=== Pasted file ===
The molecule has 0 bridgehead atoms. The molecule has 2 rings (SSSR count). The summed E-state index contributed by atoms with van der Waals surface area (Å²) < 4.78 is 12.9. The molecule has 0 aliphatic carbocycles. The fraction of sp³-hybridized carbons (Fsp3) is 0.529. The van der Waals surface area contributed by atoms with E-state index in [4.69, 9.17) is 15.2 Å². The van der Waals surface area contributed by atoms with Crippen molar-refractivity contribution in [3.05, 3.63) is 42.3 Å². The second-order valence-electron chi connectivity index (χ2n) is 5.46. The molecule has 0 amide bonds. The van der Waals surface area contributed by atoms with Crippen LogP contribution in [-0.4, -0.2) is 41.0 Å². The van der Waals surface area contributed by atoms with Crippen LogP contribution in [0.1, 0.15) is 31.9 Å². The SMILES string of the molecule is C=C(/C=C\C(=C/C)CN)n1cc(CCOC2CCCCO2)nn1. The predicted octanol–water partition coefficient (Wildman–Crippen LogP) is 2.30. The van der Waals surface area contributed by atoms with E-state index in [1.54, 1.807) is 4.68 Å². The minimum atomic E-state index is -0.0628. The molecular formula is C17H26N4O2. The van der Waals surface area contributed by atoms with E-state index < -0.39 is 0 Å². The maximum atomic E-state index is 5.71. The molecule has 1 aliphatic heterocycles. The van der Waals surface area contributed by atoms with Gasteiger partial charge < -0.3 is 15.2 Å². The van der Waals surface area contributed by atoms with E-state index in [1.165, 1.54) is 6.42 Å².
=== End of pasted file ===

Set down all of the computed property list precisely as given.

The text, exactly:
The molecule has 0 bridgehead atoms. The molecule has 2 rings (SSSR count). The summed E-state index contributed by atoms with van der Waals surface area (Å²) < 4.78 is 12.9. The molecule has 0 aliphatic carbocycles. The fraction of sp³-hybridized carbons (Fsp3) is 0.529. The van der Waals surface area contributed by atoms with E-state index in [4.69, 9.17) is 15.2 Å². The van der Waals surface area contributed by atoms with Crippen molar-refractivity contribution in [3.05, 3.63) is 42.3 Å². The second-order valence-electron chi connectivity index (χ2n) is 5.46. The molecule has 0 amide bonds. The van der Waals surface area contributed by atoms with Crippen LogP contribution in [-0.4, -0.2) is 41.0 Å². The van der Waals surface area contributed by atoms with Crippen LogP contribution in [0.1, 0.15) is 31.9 Å². The SMILES string of the molecule is C=C(/C=C\C(=C/C)CN)n1cc(CCOC2CCCCO2)nn1. The predicted octanol–water partition coefficient (Wildman–Crippen LogP) is 2.30. The van der Waals surface area contributed by atoms with E-state index in [1.54, 1.807) is 4.68 Å². The minimum atomic E-state index is -0.0628. The molecular formula is C17H26N4O2. The van der Waals surface area contributed by atoms with E-state index < -0.39 is 0 Å². The maximum atomic E-state index is 5.71. The molecule has 1 aliphatic heterocycles. The van der Waals surface area contributed by atoms with Gasteiger partial charge < -0.3 is 15.2 Å². The van der Waals surface area contributed by atoms with E-state index in [1.165, 1.54) is 6.42 Å².